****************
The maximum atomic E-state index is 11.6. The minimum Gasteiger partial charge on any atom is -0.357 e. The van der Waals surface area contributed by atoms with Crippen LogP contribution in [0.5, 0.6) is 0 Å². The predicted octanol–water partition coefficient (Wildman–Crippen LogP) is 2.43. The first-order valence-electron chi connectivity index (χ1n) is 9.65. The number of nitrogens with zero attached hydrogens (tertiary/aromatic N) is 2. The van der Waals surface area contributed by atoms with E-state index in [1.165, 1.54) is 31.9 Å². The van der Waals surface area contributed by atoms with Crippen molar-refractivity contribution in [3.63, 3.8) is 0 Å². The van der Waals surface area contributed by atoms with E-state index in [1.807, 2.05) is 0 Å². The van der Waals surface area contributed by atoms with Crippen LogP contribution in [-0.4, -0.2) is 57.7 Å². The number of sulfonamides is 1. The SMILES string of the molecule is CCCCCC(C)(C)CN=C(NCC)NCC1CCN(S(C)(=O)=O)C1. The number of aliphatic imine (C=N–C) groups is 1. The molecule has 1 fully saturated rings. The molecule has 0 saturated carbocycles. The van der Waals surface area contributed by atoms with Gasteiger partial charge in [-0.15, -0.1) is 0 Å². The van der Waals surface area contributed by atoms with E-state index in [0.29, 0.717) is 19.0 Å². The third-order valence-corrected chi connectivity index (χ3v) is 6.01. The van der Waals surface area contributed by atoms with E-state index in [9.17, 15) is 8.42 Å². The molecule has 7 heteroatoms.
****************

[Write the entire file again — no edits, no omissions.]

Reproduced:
The maximum atomic E-state index is 11.6. The minimum Gasteiger partial charge on any atom is -0.357 e. The van der Waals surface area contributed by atoms with Crippen LogP contribution in [0.5, 0.6) is 0 Å². The predicted octanol–water partition coefficient (Wildman–Crippen LogP) is 2.43. The first-order valence-electron chi connectivity index (χ1n) is 9.65. The number of nitrogens with zero attached hydrogens (tertiary/aromatic N) is 2. The van der Waals surface area contributed by atoms with E-state index in [1.165, 1.54) is 31.9 Å². The van der Waals surface area contributed by atoms with Crippen molar-refractivity contribution in [3.63, 3.8) is 0 Å². The van der Waals surface area contributed by atoms with E-state index in [1.807, 2.05) is 0 Å². The van der Waals surface area contributed by atoms with Crippen LogP contribution in [-0.4, -0.2) is 57.7 Å². The number of sulfonamides is 1. The SMILES string of the molecule is CCCCCC(C)(C)CN=C(NCC)NCC1CCN(S(C)(=O)=O)C1. The number of aliphatic imine (C=N–C) groups is 1. The molecule has 1 fully saturated rings. The molecule has 0 saturated carbocycles. The van der Waals surface area contributed by atoms with Gasteiger partial charge in [-0.15, -0.1) is 0 Å². The van der Waals surface area contributed by atoms with E-state index in [0.29, 0.717) is 19.0 Å². The third-order valence-corrected chi connectivity index (χ3v) is 6.01. The van der Waals surface area contributed by atoms with E-state index in [9.17, 15) is 8.42 Å². The molecule has 7 heteroatoms.